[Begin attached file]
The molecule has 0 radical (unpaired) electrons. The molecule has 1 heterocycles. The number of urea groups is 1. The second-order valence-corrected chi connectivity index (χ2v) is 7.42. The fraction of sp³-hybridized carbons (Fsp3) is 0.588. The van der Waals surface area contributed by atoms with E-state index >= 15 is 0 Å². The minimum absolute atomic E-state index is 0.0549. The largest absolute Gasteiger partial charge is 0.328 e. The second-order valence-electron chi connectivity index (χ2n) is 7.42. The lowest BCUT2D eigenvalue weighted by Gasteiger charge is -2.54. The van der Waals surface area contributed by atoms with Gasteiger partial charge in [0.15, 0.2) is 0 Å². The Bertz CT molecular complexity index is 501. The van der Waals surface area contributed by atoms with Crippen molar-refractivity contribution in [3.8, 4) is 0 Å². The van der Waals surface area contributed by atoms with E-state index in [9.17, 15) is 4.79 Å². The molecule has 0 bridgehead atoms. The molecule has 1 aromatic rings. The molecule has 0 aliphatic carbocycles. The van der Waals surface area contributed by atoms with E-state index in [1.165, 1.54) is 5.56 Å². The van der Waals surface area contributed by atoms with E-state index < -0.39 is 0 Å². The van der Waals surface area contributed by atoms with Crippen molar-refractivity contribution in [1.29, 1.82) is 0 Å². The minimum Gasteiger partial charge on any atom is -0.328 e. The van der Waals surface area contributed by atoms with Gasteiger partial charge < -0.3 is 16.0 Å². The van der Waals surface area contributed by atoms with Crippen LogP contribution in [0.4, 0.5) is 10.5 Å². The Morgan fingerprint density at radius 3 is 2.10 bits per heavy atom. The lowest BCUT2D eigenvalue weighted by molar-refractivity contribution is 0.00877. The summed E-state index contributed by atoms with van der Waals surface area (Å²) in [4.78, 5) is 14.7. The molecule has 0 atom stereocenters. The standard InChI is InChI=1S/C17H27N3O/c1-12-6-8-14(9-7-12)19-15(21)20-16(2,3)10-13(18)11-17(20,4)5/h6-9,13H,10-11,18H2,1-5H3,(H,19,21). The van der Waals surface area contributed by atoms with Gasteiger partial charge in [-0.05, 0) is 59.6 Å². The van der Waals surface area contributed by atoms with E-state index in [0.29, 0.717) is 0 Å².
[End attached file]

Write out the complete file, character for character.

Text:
The molecule has 0 radical (unpaired) electrons. The molecule has 1 heterocycles. The number of urea groups is 1. The second-order valence-corrected chi connectivity index (χ2v) is 7.42. The fraction of sp³-hybridized carbons (Fsp3) is 0.588. The van der Waals surface area contributed by atoms with E-state index >= 15 is 0 Å². The minimum absolute atomic E-state index is 0.0549. The largest absolute Gasteiger partial charge is 0.328 e. The second-order valence-electron chi connectivity index (χ2n) is 7.42. The lowest BCUT2D eigenvalue weighted by Gasteiger charge is -2.54. The van der Waals surface area contributed by atoms with Gasteiger partial charge in [0.15, 0.2) is 0 Å². The Bertz CT molecular complexity index is 501. The van der Waals surface area contributed by atoms with Crippen molar-refractivity contribution in [3.8, 4) is 0 Å². The van der Waals surface area contributed by atoms with E-state index in [9.17, 15) is 4.79 Å². The molecule has 0 bridgehead atoms. The molecule has 1 aromatic rings. The molecule has 0 aliphatic carbocycles. The van der Waals surface area contributed by atoms with E-state index in [1.165, 1.54) is 5.56 Å². The van der Waals surface area contributed by atoms with E-state index < -0.39 is 0 Å². The van der Waals surface area contributed by atoms with Crippen molar-refractivity contribution in [1.29, 1.82) is 0 Å². The minimum Gasteiger partial charge on any atom is -0.328 e. The van der Waals surface area contributed by atoms with Gasteiger partial charge < -0.3 is 16.0 Å². The van der Waals surface area contributed by atoms with Crippen LogP contribution in [0.4, 0.5) is 10.5 Å². The Morgan fingerprint density at radius 3 is 2.10 bits per heavy atom. The lowest BCUT2D eigenvalue weighted by molar-refractivity contribution is 0.00877. The summed E-state index contributed by atoms with van der Waals surface area (Å²) in [4.78, 5) is 14.7. The molecule has 0 atom stereocenters. The standard InChI is InChI=1S/C17H27N3O/c1-12-6-8-14(9-7-12)19-15(21)20-16(2,3)10-13(18)11-17(20,4)5/h6-9,13H,10-11,18H2,1-5H3,(H,19,21). The van der Waals surface area contributed by atoms with Gasteiger partial charge in [-0.05, 0) is 59.6 Å². The van der Waals surface area contributed by atoms with E-state index in [0.29, 0.717) is 0 Å².